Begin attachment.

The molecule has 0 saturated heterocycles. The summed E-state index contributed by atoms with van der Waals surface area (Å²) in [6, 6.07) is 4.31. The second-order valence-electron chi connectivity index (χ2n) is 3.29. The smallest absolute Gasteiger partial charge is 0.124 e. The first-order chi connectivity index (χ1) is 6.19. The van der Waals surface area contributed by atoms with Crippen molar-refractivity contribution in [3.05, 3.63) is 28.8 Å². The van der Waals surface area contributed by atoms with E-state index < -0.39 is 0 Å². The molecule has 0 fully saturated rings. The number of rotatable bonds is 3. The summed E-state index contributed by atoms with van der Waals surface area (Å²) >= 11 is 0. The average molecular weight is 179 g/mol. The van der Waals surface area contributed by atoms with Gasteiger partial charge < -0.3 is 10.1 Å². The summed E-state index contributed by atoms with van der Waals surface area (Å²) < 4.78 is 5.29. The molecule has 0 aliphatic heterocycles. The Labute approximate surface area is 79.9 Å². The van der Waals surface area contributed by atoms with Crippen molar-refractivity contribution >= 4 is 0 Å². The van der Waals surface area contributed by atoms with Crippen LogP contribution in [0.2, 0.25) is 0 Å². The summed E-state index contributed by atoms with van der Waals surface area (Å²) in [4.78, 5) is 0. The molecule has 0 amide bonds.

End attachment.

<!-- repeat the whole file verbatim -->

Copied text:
The molecule has 0 saturated heterocycles. The summed E-state index contributed by atoms with van der Waals surface area (Å²) in [6, 6.07) is 4.31. The second-order valence-electron chi connectivity index (χ2n) is 3.29. The smallest absolute Gasteiger partial charge is 0.124 e. The first-order chi connectivity index (χ1) is 6.19. The van der Waals surface area contributed by atoms with Crippen molar-refractivity contribution in [3.05, 3.63) is 28.8 Å². The van der Waals surface area contributed by atoms with E-state index < -0.39 is 0 Å². The molecule has 0 fully saturated rings. The number of rotatable bonds is 3. The summed E-state index contributed by atoms with van der Waals surface area (Å²) >= 11 is 0. The average molecular weight is 179 g/mol. The van der Waals surface area contributed by atoms with Gasteiger partial charge < -0.3 is 10.1 Å². The summed E-state index contributed by atoms with van der Waals surface area (Å²) < 4.78 is 5.29. The molecule has 0 aliphatic heterocycles. The Labute approximate surface area is 79.9 Å². The van der Waals surface area contributed by atoms with Crippen molar-refractivity contribution >= 4 is 0 Å². The van der Waals surface area contributed by atoms with Crippen LogP contribution in [0.2, 0.25) is 0 Å². The summed E-state index contributed by atoms with van der Waals surface area (Å²) in [4.78, 5) is 0. The molecule has 0 amide bonds.